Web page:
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R: Language standards (was: "y" and "r")

From:Mangiat <mangiat@...>
Date:Tuesday, April 3, 2001, 12:52
Ray Brown wrote:

> >> Raymond Brown wrote: > >> > I would > >> > assume, and I guess most others would, that it'd be the way an
> >> > Italian speaking what most text books give as standard Italian. > >> > >> But there's no such standard in English. There is such a standard if > >> you're specifying British English, but American English has no such > >> standard, it seems to have regional standards. I'm not sure if > >> Australian English has such a standard, but at any rate, there's > >> definitely no standard for "World English". > >> > > > >Italian hasn't an established standard, as well. > > Yet textbooks seem fairly agreed (not 100%, I admit) on what Italian > ideally should be like.
The magic word is 'ideally' : ) Really, before the spread of television (in the 70s) it could still be very difficult finding common people with acceptable pronounciation, especially in rural areas (this summer I've been on a mtb trip in a wood 10 kms southern than Como, in a rural area; we've had to ask some directions, and we've found a 25 yrs old boy who actually could not speak properly Italian - it was Lombard - I let you imagine which could be the situation 20 yrs ago).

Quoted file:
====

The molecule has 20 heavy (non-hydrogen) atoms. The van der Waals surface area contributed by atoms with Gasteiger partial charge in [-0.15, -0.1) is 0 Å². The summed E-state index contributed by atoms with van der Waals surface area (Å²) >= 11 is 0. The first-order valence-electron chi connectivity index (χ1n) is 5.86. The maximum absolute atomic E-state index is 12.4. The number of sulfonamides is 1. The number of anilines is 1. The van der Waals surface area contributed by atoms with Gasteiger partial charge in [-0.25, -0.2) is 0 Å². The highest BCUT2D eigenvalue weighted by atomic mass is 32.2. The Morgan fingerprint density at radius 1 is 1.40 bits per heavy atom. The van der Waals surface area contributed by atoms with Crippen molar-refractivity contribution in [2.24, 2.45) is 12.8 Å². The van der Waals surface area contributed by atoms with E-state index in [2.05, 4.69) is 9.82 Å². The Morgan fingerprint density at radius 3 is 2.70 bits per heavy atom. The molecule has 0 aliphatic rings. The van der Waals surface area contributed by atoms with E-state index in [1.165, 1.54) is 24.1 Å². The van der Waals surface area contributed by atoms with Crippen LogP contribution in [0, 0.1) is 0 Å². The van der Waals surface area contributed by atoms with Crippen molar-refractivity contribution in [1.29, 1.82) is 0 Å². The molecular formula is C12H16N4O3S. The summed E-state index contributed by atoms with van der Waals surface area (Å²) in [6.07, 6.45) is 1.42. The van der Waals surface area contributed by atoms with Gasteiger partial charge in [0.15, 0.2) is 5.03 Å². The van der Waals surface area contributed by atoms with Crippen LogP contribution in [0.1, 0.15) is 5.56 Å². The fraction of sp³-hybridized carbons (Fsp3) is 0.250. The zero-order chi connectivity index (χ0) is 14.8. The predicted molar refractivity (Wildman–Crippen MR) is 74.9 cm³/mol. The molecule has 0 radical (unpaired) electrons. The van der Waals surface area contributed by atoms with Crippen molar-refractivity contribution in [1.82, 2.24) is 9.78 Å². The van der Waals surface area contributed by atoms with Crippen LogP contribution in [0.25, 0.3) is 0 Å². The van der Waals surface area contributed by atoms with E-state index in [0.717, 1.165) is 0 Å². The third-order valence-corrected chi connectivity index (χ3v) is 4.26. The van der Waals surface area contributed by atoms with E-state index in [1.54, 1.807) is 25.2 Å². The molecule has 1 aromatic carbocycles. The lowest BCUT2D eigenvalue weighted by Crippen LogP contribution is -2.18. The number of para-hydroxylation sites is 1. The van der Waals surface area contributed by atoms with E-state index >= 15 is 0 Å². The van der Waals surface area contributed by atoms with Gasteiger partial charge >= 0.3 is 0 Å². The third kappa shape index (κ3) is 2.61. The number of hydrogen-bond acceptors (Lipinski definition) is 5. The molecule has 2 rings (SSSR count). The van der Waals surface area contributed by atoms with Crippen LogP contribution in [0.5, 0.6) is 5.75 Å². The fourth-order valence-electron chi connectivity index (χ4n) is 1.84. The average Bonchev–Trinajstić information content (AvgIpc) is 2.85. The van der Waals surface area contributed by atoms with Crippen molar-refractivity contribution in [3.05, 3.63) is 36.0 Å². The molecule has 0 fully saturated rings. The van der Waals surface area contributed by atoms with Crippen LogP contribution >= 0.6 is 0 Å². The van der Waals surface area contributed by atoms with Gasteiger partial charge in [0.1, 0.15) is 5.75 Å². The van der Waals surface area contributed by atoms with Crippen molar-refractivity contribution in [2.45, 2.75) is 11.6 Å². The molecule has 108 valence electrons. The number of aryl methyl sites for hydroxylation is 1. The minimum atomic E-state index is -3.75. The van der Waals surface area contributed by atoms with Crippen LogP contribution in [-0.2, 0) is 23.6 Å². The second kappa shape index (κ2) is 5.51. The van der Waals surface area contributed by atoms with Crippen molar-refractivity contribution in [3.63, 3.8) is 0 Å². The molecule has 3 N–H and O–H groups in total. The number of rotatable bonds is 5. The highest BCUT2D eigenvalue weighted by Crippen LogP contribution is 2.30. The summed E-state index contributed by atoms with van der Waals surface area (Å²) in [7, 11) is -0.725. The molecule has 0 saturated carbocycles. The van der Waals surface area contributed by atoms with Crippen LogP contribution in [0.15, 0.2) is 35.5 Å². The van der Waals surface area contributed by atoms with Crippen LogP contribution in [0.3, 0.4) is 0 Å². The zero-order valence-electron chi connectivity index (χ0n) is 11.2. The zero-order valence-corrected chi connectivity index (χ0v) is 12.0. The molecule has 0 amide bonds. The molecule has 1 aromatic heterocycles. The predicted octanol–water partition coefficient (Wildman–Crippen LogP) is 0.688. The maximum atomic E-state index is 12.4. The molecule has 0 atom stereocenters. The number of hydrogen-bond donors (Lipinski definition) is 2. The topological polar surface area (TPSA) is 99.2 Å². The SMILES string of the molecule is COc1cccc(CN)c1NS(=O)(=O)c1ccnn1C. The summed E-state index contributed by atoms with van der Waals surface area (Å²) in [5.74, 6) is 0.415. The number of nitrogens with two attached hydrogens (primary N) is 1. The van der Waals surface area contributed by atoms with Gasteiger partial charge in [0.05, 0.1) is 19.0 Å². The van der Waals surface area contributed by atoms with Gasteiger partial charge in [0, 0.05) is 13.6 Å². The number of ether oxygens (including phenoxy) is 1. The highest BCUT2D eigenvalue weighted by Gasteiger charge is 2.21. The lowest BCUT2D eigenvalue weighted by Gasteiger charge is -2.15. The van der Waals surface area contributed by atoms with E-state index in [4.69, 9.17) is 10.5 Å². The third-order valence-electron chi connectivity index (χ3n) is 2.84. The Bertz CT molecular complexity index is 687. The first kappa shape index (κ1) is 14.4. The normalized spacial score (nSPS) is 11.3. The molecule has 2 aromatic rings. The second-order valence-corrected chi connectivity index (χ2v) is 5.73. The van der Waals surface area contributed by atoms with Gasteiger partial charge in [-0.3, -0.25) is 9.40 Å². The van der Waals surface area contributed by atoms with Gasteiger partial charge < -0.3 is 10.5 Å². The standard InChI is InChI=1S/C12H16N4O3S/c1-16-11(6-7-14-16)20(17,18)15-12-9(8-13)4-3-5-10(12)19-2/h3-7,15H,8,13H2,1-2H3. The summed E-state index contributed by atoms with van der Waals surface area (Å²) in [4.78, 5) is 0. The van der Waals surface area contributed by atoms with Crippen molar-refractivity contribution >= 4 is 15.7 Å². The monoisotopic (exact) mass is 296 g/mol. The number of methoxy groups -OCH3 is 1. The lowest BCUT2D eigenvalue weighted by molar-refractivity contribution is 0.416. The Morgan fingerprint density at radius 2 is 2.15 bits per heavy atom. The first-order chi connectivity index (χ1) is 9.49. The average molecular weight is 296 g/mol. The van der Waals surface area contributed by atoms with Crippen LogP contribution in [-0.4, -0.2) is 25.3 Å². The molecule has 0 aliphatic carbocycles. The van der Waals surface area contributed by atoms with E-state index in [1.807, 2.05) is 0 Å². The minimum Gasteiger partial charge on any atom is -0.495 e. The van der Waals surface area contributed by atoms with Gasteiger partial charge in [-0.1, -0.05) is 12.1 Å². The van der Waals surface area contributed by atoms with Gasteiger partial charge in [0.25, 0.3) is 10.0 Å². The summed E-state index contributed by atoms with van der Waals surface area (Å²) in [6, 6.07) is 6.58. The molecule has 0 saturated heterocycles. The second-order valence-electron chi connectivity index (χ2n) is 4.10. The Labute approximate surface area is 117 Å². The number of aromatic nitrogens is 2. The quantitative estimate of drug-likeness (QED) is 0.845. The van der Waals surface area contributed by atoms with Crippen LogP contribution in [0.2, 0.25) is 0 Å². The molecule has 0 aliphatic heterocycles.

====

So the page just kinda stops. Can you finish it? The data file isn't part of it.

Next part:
> >For istance, the way Tuscanians pronounce a word should be the rule; > > I thought it was "Tuscan as pronounced by Romans" :)
: )
> >I think that there is no great barrier between northerners and
> >*when both are speaking Standard Italian*. But of course people in both > >North and South often speak their so-called local dialects, which really > >amount > >to separate languages -- indeed, far northern Italian dialects are > >really Gallo-Romance rather than Italo-Romance at all. > > Precisely what I meant. But large regional differences like this
> influence the way a standard language is pronounced, and Mangiat's email > seems to bear this out.
That's what I meant. Luca